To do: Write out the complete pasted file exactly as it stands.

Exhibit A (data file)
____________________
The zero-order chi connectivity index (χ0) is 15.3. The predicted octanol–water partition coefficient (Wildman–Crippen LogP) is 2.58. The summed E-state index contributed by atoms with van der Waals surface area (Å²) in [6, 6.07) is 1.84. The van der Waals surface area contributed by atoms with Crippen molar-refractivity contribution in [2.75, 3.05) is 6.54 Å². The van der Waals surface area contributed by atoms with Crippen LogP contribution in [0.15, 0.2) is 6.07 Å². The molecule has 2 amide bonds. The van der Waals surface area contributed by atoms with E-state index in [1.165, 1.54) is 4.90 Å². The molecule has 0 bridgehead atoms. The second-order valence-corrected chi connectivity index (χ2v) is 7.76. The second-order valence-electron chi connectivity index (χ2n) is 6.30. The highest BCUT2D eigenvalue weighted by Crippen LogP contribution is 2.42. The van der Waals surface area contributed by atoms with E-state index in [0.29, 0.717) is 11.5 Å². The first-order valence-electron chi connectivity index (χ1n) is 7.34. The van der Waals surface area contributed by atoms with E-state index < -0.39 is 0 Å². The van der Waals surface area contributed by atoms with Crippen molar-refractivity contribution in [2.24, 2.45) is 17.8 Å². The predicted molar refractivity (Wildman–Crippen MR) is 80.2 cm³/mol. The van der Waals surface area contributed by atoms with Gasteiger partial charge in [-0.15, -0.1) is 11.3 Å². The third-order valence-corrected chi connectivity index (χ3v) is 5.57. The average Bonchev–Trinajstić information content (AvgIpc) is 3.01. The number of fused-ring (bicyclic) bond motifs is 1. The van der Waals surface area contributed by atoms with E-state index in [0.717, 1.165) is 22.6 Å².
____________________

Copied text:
The zero-order chi connectivity index (χ0) is 15.3. The predicted octanol–water partition coefficient (Wildman–Crippen LogP) is 2.58. The summed E-state index contributed by atoms with van der Waals surface area (Å²) in [6, 6.07) is 1.84. The van der Waals surface area contributed by atoms with Crippen molar-refractivity contribution in [2.75, 3.05) is 6.54 Å². The van der Waals surface area contributed by atoms with Crippen LogP contribution in [0.15, 0.2) is 6.07 Å². The molecule has 2 amide bonds. The van der Waals surface area contributed by atoms with E-state index in [1.165, 1.54) is 4.90 Å². The molecule has 0 bridgehead atoms. The second-order valence-corrected chi connectivity index (χ2v) is 7.76. The second-order valence-electron chi connectivity index (χ2n) is 6.30. The highest BCUT2D eigenvalue weighted by Crippen LogP contribution is 2.42. The van der Waals surface area contributed by atoms with E-state index in [0.29, 0.717) is 11.5 Å². The first-order valence-electron chi connectivity index (χ1n) is 7.34. The van der Waals surface area contributed by atoms with E-state index < -0.39 is 0 Å². The van der Waals surface area contributed by atoms with Crippen molar-refractivity contribution in [2.24, 2.45) is 17.8 Å². The predicted molar refractivity (Wildman–Crippen MR) is 80.2 cm³/mol. The van der Waals surface area contributed by atoms with Gasteiger partial charge in [-0.15, -0.1) is 11.3 Å². The third-order valence-corrected chi connectivity index (χ3v) is 5.57. The average Bonchev–Trinajstić information content (AvgIpc) is 3.01. The number of fused-ring (bicyclic) bond motifs is 1. The van der Waals surface area contributed by atoms with E-state index in [0.717, 1.165) is 22.6 Å².